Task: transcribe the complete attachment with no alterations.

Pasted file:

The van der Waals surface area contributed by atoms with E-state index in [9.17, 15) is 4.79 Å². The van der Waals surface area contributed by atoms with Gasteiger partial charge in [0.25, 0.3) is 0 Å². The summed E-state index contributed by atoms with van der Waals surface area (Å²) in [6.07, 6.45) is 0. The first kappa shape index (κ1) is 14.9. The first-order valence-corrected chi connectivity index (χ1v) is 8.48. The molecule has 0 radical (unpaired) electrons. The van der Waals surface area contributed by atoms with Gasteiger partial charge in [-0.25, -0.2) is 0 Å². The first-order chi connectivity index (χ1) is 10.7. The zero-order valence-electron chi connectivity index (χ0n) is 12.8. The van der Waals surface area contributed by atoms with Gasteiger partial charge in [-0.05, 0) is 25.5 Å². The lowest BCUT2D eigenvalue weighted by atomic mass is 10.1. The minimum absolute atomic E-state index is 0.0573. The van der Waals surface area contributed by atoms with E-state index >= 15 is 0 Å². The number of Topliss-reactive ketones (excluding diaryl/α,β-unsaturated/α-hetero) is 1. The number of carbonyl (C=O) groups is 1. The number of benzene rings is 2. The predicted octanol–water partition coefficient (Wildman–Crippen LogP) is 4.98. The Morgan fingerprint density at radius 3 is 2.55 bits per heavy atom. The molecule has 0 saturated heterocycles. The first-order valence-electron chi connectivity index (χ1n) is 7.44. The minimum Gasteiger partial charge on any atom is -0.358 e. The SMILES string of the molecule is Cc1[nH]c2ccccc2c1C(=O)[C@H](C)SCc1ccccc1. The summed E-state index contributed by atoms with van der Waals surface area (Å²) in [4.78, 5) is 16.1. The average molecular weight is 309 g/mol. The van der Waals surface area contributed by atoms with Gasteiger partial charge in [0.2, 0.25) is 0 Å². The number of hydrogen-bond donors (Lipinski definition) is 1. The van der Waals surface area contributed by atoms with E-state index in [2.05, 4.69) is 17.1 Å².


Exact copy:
The van der Waals surface area contributed by atoms with E-state index in [9.17, 15) is 4.79 Å². The van der Waals surface area contributed by atoms with Gasteiger partial charge in [0.25, 0.3) is 0 Å². The summed E-state index contributed by atoms with van der Waals surface area (Å²) in [6.07, 6.45) is 0. The first kappa shape index (κ1) is 14.9. The first-order valence-corrected chi connectivity index (χ1v) is 8.48. The molecule has 0 radical (unpaired) electrons. The van der Waals surface area contributed by atoms with Gasteiger partial charge in [-0.25, -0.2) is 0 Å². The first-order chi connectivity index (χ1) is 10.7. The zero-order valence-electron chi connectivity index (χ0n) is 12.8. The van der Waals surface area contributed by atoms with Gasteiger partial charge in [-0.05, 0) is 25.5 Å². The lowest BCUT2D eigenvalue weighted by atomic mass is 10.1. The minimum absolute atomic E-state index is 0.0573. The van der Waals surface area contributed by atoms with E-state index >= 15 is 0 Å². The number of Topliss-reactive ketones (excluding diaryl/α,β-unsaturated/α-hetero) is 1. The number of carbonyl (C=O) groups is 1. The number of benzene rings is 2. The predicted octanol–water partition coefficient (Wildman–Crippen LogP) is 4.98. The Morgan fingerprint density at radius 3 is 2.55 bits per heavy atom. The molecule has 0 saturated heterocycles. The first-order valence-electron chi connectivity index (χ1n) is 7.44. The minimum Gasteiger partial charge on any atom is -0.358 e. The SMILES string of the molecule is Cc1[nH]c2ccccc2c1C(=O)[C@H](C)SCc1ccccc1. The summed E-state index contributed by atoms with van der Waals surface area (Å²) in [4.78, 5) is 16.1. The average molecular weight is 309 g/mol. The van der Waals surface area contributed by atoms with Gasteiger partial charge in [0.2, 0.25) is 0 Å². The number of hydrogen-bond donors (Lipinski definition) is 1. The van der Waals surface area contributed by atoms with E-state index in [2.05, 4.69) is 17.1 Å².